Houston health experts say next few months will be rough for 2 reasons

HOUSTON, Texas (KTRK) -- The start of the new year brings a surge of COVID-19 patients.

"The numbers are staggering of newly-infected people in our community. The numbers are staggering, moving up in our hospitals," said Bill McKeon, president and CEO of the Texas Medical Center.

As those numbers have increased, McKeon says hospitals had already begun reducing their elective surgeries, prior to Gov. Greg Abbott's rollback trigger.

SEE ALSO: Harris County's 7-day high of COVID-19 hospitalizations triggers reopening rollback

"We've been actually titrating down off elective procedures as we've seen this continued growth and pressure on the hospitals across the entire Texas Medical Center," said McKeon.

McKeon anticipates it will be a rough couple of months for two reasons. One reason being, hospitals haven't seen the effects of holiday gatherings yet. The second reason is, a more contagious strain of the virus from the United Kingdom has been found in other states and it's likely to impact Houston.

"We're absolutely preparing for a very tough January and February with this much virus in our community. We're seeing sicker and sicker patients arrive into our hospitals and that's of all ages," he said.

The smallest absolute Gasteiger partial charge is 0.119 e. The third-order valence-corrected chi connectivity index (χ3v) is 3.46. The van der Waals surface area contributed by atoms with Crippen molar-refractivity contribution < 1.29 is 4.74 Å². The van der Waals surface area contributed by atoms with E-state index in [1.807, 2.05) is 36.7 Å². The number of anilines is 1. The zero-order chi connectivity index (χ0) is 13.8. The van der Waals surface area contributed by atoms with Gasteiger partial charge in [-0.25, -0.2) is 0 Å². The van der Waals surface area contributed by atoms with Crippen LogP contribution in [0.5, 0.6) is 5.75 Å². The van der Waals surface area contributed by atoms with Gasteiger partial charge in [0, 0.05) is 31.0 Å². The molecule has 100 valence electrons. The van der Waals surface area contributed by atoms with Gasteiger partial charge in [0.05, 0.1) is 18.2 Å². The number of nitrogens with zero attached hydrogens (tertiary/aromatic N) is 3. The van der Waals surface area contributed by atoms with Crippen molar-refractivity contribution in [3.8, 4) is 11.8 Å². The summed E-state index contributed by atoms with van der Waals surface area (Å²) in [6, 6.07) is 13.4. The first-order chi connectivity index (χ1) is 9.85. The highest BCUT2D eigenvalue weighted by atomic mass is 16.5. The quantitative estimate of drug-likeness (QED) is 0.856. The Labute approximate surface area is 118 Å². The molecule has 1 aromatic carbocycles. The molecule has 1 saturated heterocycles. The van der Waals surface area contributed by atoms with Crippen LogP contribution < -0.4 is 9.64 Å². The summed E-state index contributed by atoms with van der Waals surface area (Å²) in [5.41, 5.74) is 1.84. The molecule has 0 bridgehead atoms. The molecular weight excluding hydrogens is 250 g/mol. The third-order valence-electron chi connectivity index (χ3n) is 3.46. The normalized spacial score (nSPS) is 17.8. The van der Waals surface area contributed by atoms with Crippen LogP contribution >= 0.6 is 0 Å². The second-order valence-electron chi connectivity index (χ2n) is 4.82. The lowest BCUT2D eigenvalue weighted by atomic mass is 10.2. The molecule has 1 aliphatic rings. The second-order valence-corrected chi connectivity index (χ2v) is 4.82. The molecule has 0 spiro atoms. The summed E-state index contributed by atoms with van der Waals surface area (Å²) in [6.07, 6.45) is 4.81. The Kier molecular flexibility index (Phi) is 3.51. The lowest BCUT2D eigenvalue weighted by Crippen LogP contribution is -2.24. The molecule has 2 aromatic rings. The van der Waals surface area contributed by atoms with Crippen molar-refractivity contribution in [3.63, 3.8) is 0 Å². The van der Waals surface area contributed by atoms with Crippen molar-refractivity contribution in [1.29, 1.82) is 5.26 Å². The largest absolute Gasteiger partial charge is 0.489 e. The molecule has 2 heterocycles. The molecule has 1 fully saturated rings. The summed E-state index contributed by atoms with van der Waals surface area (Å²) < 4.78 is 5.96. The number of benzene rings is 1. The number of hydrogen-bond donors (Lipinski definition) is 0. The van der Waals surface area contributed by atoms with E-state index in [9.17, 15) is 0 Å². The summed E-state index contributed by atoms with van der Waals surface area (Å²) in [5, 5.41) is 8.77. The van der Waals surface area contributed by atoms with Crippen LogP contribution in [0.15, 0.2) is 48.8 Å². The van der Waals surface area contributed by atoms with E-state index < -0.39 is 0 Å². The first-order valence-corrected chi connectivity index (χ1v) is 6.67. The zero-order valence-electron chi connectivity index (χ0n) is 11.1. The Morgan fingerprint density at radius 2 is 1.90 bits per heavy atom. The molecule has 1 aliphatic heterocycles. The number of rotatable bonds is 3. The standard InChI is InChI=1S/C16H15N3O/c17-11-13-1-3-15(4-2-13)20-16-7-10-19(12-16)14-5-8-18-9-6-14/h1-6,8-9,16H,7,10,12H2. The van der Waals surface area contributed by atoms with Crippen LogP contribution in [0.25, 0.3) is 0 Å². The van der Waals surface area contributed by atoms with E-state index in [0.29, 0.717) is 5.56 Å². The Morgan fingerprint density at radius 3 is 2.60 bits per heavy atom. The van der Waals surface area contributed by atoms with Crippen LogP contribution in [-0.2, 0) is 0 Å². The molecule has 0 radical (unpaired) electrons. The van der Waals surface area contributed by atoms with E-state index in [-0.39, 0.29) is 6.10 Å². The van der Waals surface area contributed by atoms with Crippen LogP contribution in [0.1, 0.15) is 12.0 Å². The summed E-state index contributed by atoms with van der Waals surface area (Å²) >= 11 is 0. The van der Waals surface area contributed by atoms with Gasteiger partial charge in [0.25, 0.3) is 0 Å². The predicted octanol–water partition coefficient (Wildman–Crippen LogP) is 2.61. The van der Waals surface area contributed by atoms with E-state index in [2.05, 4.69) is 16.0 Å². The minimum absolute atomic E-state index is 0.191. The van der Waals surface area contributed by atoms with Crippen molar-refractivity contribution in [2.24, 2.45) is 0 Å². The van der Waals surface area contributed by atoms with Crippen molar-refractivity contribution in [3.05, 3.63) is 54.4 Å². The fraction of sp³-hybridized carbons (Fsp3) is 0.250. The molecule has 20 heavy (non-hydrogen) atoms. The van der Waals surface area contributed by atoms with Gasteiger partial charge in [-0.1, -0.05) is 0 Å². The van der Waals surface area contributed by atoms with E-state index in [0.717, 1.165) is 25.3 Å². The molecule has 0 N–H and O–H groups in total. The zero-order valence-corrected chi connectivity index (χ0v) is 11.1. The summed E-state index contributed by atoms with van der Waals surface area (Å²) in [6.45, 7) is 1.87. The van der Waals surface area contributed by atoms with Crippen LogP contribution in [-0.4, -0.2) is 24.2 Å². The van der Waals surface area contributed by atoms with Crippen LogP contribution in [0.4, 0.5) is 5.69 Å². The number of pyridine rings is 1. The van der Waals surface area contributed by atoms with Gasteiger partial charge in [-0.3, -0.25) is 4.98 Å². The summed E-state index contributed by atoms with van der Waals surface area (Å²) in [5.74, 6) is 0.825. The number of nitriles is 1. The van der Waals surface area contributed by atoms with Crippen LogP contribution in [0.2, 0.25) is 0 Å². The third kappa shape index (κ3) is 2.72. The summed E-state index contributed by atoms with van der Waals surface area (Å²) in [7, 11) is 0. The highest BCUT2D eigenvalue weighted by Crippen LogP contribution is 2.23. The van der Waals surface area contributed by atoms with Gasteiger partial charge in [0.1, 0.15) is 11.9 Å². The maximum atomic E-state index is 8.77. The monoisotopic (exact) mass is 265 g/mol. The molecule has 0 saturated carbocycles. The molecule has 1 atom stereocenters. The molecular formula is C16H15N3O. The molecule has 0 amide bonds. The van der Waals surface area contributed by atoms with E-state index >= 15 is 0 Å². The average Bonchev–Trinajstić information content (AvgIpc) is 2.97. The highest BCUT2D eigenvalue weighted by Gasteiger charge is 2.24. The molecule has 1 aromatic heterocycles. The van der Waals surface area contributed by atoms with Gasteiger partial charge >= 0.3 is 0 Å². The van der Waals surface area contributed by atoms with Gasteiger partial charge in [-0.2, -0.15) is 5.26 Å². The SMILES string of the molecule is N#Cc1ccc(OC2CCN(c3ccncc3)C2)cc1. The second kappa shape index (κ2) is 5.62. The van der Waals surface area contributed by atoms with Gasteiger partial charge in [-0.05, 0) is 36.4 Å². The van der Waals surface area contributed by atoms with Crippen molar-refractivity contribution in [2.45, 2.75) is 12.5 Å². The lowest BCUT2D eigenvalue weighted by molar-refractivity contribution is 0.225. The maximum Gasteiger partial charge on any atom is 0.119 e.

SEE ALSO: SHUT DOWN AGAIN: Bars ordered closed in several SE Texas counties

Knowing this surge could come, they've been preparing, stocking up on personal protective equipment [PPE] and supplies, but there is a staffing challenge.

"The biggest struggle is not on the number of beds, it's the number of talent. The nursing expertise that we need to care for these patients is a very important skill and that's a shortage in this country," said McKeon.

McKeon remains hopeful and says something that will really help is the COVID-19 vaccine.

SEE ALSO: Houston's COVID-19 vaccine clinic fully booked with 750 appointments

"We are moving so quickly to vaccinate as many people as possible and we're doing it throughout the Medical Center. As I said, about 4,000 or 5,000 people are vaccinated every day. We're working with the city and county on a new plan to accelerate that even faster," said McKeon.

Follow Marla Carter on Facebook, Twitter and Instagram.
Copyright © 2021 KTRK-TV. All Rights Reserved.